Photo ©Sangiorgi
Going back to the Middle Ages with the Cammino di San Jacopo
From Pistoia to Serravalle, in the footsteps of the old pilgrims
13 km
Four and a half hours

The Cammino di San Jacopo enables us to discover some of the most interesting Tuscan art cities, following a route which goes back hundreds of years and whose history has got lost in time. 

Since the Middle Ages, pilgrims and merchants have travelled along these roads which became particularly famous thanks to the relic of Apostolo Jacopo, arriving in Pistoia from Galicia in 1144. From that moment on, the town became so prestigious that it was a compulsory stopover for Italian pilgrims on their way to Santiago de Compostela, and soon came to be called "little Santiago". 

The Cammino di San Jacopo that has now been rediscovered and finally fully appreciated, connects Florence with Livorno (known as Leghorn), passing through Prato, Pistoia, Lucca and Pisa, and offering you some unforgettable scenery and views.

First stage
Little Santiago welcomes us
Pistoia, Piazza Duomo
Pistoia, Piazza Duomo - Credit: Premuda

The tour begins with the magnificent Cathedral of San Zeno in the Piazza del Duomo which immediately immerses us in a historic atmosphere of devout religious worship. 

After having admired the marquetry on the Silver Altar and having paid homage to the relic of San Jacopo kept inside a valuable reliquary, a masterpiece by the goldsmith Lorenzo Ghiberti, we set off for the Spedale del Ceppo, leaving behind us the Bell Tower, Town Hall, Palazzo dei Vescovi - the Bishop's Palace - and the Baptistery

The Spedale del Ceppo, a medieval hospice, is an essential part of the history of pilgrimages: it was founded in the 13th century and is famous for its polychrome, terracotta frieze in the "della Robbia" style that decorates the porch.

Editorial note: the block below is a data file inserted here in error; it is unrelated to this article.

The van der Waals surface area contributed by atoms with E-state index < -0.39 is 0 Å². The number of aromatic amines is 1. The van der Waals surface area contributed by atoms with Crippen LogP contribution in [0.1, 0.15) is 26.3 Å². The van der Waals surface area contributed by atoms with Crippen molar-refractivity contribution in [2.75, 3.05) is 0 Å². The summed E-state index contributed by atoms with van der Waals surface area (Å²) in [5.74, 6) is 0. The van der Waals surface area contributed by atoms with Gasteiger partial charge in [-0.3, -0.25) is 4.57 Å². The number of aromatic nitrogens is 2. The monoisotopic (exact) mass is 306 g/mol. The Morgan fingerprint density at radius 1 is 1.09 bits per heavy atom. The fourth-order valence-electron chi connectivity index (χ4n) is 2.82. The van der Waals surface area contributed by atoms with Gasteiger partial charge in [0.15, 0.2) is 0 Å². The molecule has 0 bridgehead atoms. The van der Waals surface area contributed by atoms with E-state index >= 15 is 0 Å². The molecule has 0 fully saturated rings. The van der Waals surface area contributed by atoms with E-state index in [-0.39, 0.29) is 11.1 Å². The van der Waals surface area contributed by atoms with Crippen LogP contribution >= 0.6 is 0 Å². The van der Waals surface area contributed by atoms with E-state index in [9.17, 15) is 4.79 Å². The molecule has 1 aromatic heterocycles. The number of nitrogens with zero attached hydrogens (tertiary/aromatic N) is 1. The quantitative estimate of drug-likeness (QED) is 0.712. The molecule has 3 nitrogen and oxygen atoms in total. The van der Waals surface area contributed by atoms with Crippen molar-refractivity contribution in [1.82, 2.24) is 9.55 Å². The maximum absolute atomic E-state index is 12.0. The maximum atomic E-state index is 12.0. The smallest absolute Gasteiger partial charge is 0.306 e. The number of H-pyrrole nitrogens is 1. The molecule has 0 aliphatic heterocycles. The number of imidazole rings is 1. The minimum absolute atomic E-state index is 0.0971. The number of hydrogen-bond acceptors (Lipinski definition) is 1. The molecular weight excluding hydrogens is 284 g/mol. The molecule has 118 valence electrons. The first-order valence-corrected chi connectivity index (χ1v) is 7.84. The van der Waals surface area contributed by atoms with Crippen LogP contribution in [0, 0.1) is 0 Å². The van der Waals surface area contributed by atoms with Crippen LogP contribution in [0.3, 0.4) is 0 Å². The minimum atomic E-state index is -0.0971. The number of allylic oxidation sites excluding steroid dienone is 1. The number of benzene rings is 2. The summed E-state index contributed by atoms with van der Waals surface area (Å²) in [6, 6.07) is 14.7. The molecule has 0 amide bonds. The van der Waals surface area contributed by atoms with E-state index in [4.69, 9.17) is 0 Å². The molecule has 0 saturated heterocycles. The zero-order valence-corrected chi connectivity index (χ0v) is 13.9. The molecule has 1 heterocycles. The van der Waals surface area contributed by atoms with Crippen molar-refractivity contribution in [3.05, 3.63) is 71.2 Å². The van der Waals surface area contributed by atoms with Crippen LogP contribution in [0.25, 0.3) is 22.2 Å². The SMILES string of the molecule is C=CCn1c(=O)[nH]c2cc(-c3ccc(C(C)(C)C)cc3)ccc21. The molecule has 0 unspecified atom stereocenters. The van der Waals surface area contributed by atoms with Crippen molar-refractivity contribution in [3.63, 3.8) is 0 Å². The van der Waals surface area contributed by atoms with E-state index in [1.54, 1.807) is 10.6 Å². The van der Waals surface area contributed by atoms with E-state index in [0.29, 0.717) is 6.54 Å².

Second Stage
A peaceful gem in the midst of olives: Parish Church of Groppoli

Leaving behind Pistoia's walls and following the Cammino di San Jacopo, we pass over the Ombrone river and then start climbing towards the hills until we reach the parish church of San Michele at Groppoli, in the middle of olive groves and infinitely peaceful.

Dating back to the 12th century, this Romanesque church is dedicated to San Michele Arcangelo and delights us with a lovely facade decorated in the Pisan style, with white and green marble tiles.

Third stage
Medieval echoes in Serravalle
Rocca di Castruccio, Serravalle Pistoiese
Rocca di Castruccio, Serravalle Pistoiese - Credit: Sailko

We continue along the Cammino di San Jacopo which takes us to important fortified hamlets going back to the Middle Ages. One which stands out is Serravalle Pistoiese, lying on the border between the Valdinievole and the Pistoia area.

The Torre del Barbarossa and the Rocca Nuova are remains of historic fortifications that we can still admire today, bearing witness to the considerable importance of this desirable area, as it was where many pilgrims used to pass through and which takes us back to the warmongering times of the Lombards. 

Nearby, there was once an impressive building built by the Cavalieri dell'Ospedale di Gerusalemme (the Knights of the Jerusalem Hospital) “La Magione”, where pilgrims used to find a warm welcome; nowadays all that is left are the remains of its outside walls.